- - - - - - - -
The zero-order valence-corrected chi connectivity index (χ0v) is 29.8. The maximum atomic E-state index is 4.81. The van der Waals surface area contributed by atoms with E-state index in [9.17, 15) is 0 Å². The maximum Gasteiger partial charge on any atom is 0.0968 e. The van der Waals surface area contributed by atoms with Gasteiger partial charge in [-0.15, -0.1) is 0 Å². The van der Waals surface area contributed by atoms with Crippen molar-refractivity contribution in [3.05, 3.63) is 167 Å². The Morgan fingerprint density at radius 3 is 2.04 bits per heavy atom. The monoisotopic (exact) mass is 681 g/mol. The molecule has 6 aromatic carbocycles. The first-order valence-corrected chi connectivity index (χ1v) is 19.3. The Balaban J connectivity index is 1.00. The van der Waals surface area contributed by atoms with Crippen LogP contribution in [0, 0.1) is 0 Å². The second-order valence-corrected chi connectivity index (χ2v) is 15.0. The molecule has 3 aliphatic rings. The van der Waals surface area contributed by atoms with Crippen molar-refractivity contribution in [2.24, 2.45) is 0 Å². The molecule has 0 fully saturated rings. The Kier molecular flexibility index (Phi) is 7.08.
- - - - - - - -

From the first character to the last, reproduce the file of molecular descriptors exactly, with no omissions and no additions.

The zero-order valence-corrected chi connectivity index (χ0v) is 29.8. The maximum atomic E-state index is 4.81. The van der Waals surface area contributed by atoms with E-state index in [9.17, 15) is 0 Å². The maximum Gasteiger partial charge on any atom is 0.0968 e. The van der Waals surface area contributed by atoms with Gasteiger partial charge in [-0.15, -0.1) is 0 Å². The van der Waals surface area contributed by atoms with Crippen molar-refractivity contribution in [3.05, 3.63) is 167 Å². The Morgan fingerprint density at radius 3 is 2.04 bits per heavy atom. The monoisotopic (exact) mass is 681 g/mol. The molecule has 6 aromatic carbocycles. The first-order valence-corrected chi connectivity index (χ1v) is 19.3. The Balaban J connectivity index is 1.00. The van der Waals surface area contributed by atoms with Crippen LogP contribution in [0, 0.1) is 0 Å². The second-order valence-corrected chi connectivity index (χ2v) is 15.0. The molecule has 3 aliphatic rings. The van der Waals surface area contributed by atoms with Crippen molar-refractivity contribution in [2.24, 2.45) is 0 Å². The molecule has 0 fully saturated rings. The Kier molecular flexibility index (Phi) is 7.08.